Two years after Thurston County Democrats filled a gym and flooded a school parking lot for their county convention, they gathered in much smaller numbers and in a more subdued mood Saturday.
The Democrats’ biennial county convention drew 106 delegates for a morning full of speeches by candidates who will run in fall elections, and to draft a platform that drew quiet debate. They also approved a resolution supporting tax increases by the Legislature to blunt the effects of spending cuts on school and health care programs.
Party leaders said the low-key turnout is not unusual for a nonpresidential election, and they are not worried it is a sign of complacency as the party gears up for its June 25-26 state convention and a summer campaign season. After all, the party just saw Congress vote for a major health reform bill, and other legislation dealing with the finance system and jobs is pending.
County Democratic Party Chairman Jim Cooper said he is “expecting a big Democratic year locally,” and the party will open a headquarters May 1 at 317 E. Fourth Ave. in Olympia.
“We actually have more candidates that have announced than ever before at this point of the year,” he said.
Three candidates showed up at the convention to announce they are running for office:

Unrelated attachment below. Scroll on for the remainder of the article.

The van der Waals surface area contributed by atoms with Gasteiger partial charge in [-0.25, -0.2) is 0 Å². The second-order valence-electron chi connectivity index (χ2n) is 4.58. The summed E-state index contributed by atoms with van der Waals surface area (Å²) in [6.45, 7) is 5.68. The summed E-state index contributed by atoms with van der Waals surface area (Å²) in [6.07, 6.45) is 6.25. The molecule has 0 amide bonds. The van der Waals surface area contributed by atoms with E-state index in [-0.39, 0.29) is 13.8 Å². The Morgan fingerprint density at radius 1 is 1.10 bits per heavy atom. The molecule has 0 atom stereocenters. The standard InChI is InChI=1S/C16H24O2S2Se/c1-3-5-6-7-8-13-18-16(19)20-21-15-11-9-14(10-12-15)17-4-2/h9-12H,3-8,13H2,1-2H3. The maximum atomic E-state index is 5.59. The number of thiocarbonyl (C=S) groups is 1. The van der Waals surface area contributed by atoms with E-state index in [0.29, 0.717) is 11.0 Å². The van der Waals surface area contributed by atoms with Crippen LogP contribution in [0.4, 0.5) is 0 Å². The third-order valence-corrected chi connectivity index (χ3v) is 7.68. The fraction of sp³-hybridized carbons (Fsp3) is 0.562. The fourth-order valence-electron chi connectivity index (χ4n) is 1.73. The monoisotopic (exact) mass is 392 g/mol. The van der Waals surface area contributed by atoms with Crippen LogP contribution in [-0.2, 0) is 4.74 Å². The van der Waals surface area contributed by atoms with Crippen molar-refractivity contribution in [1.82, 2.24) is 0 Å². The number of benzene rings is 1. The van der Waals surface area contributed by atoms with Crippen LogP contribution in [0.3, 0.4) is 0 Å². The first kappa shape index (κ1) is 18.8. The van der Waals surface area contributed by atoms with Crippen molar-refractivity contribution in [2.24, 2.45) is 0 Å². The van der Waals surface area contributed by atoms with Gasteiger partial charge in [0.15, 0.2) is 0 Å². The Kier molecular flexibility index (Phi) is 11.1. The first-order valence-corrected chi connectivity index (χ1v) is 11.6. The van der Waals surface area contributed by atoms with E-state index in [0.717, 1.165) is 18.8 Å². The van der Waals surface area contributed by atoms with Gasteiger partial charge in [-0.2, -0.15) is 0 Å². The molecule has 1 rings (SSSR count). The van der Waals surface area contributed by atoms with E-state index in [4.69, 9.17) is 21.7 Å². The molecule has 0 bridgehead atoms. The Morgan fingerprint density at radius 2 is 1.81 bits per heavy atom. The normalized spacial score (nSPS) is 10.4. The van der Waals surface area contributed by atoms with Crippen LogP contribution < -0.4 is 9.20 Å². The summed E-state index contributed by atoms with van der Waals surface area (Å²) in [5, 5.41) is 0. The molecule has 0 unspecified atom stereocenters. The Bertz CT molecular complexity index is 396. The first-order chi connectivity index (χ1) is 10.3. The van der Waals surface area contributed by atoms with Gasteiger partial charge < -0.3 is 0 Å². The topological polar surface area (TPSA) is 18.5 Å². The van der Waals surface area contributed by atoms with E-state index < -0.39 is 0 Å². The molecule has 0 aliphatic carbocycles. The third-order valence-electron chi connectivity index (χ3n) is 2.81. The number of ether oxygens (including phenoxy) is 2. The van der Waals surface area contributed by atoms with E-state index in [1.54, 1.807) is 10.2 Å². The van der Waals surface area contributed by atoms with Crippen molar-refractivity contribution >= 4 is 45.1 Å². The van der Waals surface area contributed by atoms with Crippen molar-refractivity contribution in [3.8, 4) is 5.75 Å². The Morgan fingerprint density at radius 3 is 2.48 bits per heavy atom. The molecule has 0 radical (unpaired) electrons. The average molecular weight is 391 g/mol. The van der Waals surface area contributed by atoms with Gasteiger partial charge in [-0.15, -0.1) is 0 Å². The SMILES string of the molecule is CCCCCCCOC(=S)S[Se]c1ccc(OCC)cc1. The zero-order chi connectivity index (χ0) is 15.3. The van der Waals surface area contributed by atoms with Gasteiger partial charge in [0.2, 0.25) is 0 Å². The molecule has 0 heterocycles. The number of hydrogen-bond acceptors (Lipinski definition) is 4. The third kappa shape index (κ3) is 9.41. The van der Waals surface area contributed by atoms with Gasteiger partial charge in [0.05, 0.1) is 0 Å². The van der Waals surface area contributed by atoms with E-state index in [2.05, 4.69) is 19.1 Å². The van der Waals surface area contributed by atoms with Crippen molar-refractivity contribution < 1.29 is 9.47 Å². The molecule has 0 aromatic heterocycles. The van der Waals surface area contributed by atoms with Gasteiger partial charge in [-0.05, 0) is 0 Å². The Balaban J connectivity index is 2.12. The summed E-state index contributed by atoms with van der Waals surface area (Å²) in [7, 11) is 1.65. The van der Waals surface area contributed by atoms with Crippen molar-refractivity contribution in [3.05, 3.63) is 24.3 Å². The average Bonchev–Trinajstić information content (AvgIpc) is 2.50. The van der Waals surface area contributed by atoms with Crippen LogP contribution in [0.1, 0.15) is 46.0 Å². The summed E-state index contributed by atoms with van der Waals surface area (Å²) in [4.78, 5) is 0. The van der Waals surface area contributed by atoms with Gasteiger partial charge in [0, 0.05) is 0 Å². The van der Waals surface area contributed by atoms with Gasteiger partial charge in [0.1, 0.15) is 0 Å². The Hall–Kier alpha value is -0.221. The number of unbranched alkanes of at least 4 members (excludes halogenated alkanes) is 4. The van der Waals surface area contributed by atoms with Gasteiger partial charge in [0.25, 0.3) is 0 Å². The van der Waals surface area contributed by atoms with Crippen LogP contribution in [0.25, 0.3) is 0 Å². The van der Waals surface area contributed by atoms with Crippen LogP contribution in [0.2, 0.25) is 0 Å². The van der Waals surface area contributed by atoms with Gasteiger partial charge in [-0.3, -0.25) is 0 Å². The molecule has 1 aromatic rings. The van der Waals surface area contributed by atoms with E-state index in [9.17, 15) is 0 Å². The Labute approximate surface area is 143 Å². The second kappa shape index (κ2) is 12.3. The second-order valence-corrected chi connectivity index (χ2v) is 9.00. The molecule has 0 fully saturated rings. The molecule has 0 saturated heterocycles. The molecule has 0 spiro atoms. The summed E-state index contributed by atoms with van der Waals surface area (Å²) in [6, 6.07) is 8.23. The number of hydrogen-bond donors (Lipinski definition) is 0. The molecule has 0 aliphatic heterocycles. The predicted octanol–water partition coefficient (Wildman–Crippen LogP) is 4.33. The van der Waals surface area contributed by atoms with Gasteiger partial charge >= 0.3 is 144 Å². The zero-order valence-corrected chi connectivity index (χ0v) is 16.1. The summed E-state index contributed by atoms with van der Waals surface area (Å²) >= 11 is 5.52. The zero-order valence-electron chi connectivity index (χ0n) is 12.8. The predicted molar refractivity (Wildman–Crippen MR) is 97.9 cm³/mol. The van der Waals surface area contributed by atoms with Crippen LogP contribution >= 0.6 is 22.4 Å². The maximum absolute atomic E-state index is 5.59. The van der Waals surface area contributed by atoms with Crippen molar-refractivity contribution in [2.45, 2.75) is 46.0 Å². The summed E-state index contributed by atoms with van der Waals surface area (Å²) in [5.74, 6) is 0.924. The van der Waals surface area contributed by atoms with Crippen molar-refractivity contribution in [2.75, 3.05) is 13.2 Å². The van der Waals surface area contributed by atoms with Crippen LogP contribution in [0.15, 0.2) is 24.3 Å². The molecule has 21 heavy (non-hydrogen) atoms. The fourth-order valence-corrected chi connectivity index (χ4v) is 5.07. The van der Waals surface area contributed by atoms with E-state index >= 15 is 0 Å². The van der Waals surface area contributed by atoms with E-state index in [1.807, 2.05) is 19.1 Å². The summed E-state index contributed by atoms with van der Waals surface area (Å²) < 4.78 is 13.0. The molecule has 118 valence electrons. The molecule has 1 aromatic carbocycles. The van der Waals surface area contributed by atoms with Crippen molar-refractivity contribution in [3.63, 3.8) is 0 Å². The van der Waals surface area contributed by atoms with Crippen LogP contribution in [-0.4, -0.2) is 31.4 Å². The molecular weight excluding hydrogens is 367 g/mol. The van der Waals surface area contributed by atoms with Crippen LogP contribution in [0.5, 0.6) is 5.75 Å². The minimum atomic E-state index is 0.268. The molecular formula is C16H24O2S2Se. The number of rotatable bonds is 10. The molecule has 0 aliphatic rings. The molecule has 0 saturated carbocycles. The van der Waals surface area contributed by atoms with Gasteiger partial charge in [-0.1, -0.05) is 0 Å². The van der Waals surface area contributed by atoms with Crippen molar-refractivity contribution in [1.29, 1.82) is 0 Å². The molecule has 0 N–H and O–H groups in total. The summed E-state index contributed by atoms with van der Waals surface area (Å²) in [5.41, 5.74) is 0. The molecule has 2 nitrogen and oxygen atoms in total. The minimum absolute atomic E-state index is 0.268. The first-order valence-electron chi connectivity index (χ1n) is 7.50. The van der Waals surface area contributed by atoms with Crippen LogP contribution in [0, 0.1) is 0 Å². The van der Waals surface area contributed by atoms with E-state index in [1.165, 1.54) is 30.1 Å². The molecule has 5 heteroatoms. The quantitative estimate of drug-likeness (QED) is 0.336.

• Former Tumwater school board member Corinne Tobeck, who works for the Lewis County commissioners, said she is taking on House Republican Leader Richard DeBolt in the 20th Legislative District.
• Shawn Myers announced she is joining five other candidates seeking the Thurston County treasurer job.
• Jeremy Miller, an advocate of the legal medical use of marijuana and the founder of the Olympia Love and Freedom Foundation, let the Democrats know he is joining a crowded field that now includes six Democrats and one Republican, Jason Hearn, in the 22nd District race. All seven seek the seat Rep. Brendan Williams, a three-term progressive, is retiring from.
Williams, who served as the convention’s chairman, has not endorsed a successor.
Tobeck touted her work with chambers of commerce in Tumwater and west Olympia and said she would work for education, safe communities, educational opportunities for all ages, and balancing the interests of the community and businesses.
“We need a new face in the 20th District,” Tobeck said.
Cooper called her a viable challenger to DeBolt and did not rule out more Democrats running for the 20th District’s three legislative seats.
Myers joins a treasurer’s race that added several candidates since former Olympia Councilman Joe Hyer, the heir apparent for the job, was arrested on suspicion of selling marijuana. Hyer dropped out just before county commissioners could appoint him as Treasurer Robin Hunt’s replacement for the rest of the year and, on Saturday, resigned his council seat.
Cooper said the party is accepting candidate names for nomination to appointment until April 18 and will make its recommendation to commissioners at the Democrats’ April 26 meeting.
No Democrats had submitted their names as of Saturday, Cooper said. But five Democrats are running – Myers, Diana Benson, Noah Crocker, Tom Oliva, and Bill Pilkey (who has run for office as a Republican before).